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SALT LAKE CITY (Reuters) - More than 1,000 performers, including a newborn infant, a camel named Cosmo and part of the Mormon Tabernacle Choir, re-enacted the nativity scene in Utah this week, seeking a place in the Guinness World Records as the largest living crèche ever assembled.
Organizers said planning and coordination for the nativity came together over about four weeks, starting with a plea on social media for volunteers willing to “stand out in the cold for 5-7 hours and follow directions.”
The effort culminated on Monday with 1,039 people, joined by the camel, a donkey and several sheep, dressed in nativity costumes at Rock Canyon Park in Provo, at the base of the Wasatch Mountains south of Salt Lake City.
“All these little miracles came out of nowhere. We needed animals, and all these people volunteered their animals,” said Derral Eves, a social media and online marketing consultant who helped produce the event.
“The purpose is to remember the true meaning of Christmas by sharing the gift, which is our devotion to Jesus Christ,” Eves told Reuters on Tuesday.
One volunteer, Theron Harmon, helped coordinate the sewing of nearly 1,000 angel costumes worn by participants ranging in age from 4 to 90, Eves said.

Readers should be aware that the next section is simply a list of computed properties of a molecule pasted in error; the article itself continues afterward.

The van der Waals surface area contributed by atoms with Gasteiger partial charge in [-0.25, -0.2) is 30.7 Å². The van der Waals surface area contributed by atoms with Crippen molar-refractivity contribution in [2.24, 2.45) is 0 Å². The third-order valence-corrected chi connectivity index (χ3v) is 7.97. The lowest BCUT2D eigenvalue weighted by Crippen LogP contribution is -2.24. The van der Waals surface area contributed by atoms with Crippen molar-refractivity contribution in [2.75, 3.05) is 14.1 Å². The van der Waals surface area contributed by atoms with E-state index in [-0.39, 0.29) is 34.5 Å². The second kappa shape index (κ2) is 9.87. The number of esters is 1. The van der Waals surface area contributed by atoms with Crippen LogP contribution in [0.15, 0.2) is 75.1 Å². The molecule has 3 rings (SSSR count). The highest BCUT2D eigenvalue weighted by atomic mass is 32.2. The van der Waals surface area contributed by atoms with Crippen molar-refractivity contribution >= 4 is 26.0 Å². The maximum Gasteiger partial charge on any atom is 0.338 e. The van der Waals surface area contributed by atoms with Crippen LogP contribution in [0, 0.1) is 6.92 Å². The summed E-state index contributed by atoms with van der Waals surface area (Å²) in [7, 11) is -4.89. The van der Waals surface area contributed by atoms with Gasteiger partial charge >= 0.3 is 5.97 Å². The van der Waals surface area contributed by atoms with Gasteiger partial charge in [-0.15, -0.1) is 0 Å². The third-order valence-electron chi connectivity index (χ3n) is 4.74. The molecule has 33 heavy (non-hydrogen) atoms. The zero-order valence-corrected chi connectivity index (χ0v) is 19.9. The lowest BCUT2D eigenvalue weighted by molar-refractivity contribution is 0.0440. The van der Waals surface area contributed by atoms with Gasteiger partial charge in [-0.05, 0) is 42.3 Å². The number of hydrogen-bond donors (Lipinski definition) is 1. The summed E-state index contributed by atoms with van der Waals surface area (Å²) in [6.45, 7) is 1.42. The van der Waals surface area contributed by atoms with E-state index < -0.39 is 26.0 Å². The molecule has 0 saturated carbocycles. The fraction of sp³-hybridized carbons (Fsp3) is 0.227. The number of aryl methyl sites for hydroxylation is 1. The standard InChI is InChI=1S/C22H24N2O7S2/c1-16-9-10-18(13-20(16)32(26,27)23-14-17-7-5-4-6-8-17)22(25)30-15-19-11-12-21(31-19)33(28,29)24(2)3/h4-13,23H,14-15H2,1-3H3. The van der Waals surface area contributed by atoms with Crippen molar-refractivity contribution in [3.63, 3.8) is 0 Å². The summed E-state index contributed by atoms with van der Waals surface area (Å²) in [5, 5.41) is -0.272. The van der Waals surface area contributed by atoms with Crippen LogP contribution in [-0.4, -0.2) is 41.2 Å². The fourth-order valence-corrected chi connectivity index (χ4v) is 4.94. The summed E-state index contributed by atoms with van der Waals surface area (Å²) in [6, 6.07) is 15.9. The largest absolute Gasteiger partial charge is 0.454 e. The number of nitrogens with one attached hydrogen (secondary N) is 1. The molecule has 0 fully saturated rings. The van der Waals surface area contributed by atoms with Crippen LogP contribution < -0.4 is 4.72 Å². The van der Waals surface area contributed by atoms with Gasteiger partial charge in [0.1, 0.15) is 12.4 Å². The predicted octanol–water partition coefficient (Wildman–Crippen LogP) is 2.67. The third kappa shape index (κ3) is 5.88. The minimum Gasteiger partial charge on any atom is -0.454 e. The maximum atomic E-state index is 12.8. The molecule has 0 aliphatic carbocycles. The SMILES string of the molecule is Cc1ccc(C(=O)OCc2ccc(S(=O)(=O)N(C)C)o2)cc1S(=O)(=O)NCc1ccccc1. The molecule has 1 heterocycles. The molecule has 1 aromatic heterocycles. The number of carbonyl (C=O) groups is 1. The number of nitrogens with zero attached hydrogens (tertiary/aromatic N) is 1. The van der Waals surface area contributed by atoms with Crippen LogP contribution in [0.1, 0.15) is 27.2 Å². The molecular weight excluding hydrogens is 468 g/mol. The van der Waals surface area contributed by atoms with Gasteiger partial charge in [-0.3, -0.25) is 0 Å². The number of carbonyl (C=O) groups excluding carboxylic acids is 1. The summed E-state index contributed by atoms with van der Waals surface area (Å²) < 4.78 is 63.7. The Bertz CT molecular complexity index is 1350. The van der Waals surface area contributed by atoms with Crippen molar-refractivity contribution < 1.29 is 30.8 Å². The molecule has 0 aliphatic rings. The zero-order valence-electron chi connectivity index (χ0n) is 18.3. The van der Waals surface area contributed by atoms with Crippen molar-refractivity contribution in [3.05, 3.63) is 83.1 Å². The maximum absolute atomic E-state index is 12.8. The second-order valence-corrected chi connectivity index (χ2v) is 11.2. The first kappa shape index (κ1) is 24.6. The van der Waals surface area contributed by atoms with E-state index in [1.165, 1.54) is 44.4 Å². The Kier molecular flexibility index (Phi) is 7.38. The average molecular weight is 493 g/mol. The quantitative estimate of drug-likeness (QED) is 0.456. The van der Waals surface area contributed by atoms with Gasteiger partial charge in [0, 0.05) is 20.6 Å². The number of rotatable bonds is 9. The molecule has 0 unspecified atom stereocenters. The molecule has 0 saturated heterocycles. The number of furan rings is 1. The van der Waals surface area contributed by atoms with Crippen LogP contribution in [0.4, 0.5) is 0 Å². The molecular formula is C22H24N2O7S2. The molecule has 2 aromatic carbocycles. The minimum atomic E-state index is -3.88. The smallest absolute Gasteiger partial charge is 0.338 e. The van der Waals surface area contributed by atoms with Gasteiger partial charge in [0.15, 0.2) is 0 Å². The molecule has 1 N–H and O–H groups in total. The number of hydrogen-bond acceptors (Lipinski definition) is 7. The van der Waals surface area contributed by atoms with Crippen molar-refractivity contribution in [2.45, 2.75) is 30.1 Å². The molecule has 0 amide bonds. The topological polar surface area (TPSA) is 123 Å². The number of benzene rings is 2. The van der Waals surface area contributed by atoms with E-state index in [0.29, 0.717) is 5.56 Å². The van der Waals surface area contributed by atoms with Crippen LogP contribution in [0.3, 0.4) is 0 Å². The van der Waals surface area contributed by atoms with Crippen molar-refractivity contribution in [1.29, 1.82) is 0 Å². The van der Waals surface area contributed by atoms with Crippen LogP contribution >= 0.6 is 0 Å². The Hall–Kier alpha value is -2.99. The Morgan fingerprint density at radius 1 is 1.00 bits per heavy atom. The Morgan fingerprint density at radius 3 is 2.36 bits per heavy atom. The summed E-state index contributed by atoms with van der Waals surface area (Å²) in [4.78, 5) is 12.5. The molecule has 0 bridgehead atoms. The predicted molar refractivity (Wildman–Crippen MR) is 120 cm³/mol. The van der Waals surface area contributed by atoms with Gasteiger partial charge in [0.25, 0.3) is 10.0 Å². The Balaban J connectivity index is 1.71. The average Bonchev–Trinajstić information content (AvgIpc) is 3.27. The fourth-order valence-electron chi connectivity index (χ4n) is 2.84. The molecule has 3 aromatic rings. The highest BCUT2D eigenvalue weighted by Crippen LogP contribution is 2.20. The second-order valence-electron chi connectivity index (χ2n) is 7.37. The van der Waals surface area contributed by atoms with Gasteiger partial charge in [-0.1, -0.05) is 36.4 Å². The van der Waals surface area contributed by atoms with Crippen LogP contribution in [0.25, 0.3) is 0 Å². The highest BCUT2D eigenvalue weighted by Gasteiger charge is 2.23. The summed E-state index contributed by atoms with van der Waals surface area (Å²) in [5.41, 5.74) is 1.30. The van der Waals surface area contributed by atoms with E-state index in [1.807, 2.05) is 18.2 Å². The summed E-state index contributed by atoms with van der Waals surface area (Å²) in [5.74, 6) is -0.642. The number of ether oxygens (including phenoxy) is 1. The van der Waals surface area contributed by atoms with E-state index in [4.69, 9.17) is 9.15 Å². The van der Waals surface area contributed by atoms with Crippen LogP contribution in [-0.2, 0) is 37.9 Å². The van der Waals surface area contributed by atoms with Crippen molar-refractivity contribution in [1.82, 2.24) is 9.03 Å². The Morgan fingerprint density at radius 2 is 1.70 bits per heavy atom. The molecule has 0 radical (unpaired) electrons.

The production included musical performances by former "American Idol" runner-up David Archuleta, a keyboard ensemble called the Piano Guys and the Mormon Tabernacle Choir. Some members of the choir also took part in the crèche itself.
But the star of the production was 2-week-old Hudson Scott, the newborn son of Piano Guys producer Shaye Scott and his wife, Amanda. Hudson played the part of the baby Jesus.
Eves said Guinness World Records judge Michael Empric witnessed the gathering, which he said surpassed the previous record for the most people participating in a live nativity scene - 898 - set last year in Britain. Calls to Guinness World Records to confirm the new benchmark were not immediately returned.
A video of the enormous nativity is being produced by Eves, who plans to release it Dec. 12 on the Piano Guys website, he said.
Editing by Steve Gorman and Peter Cooney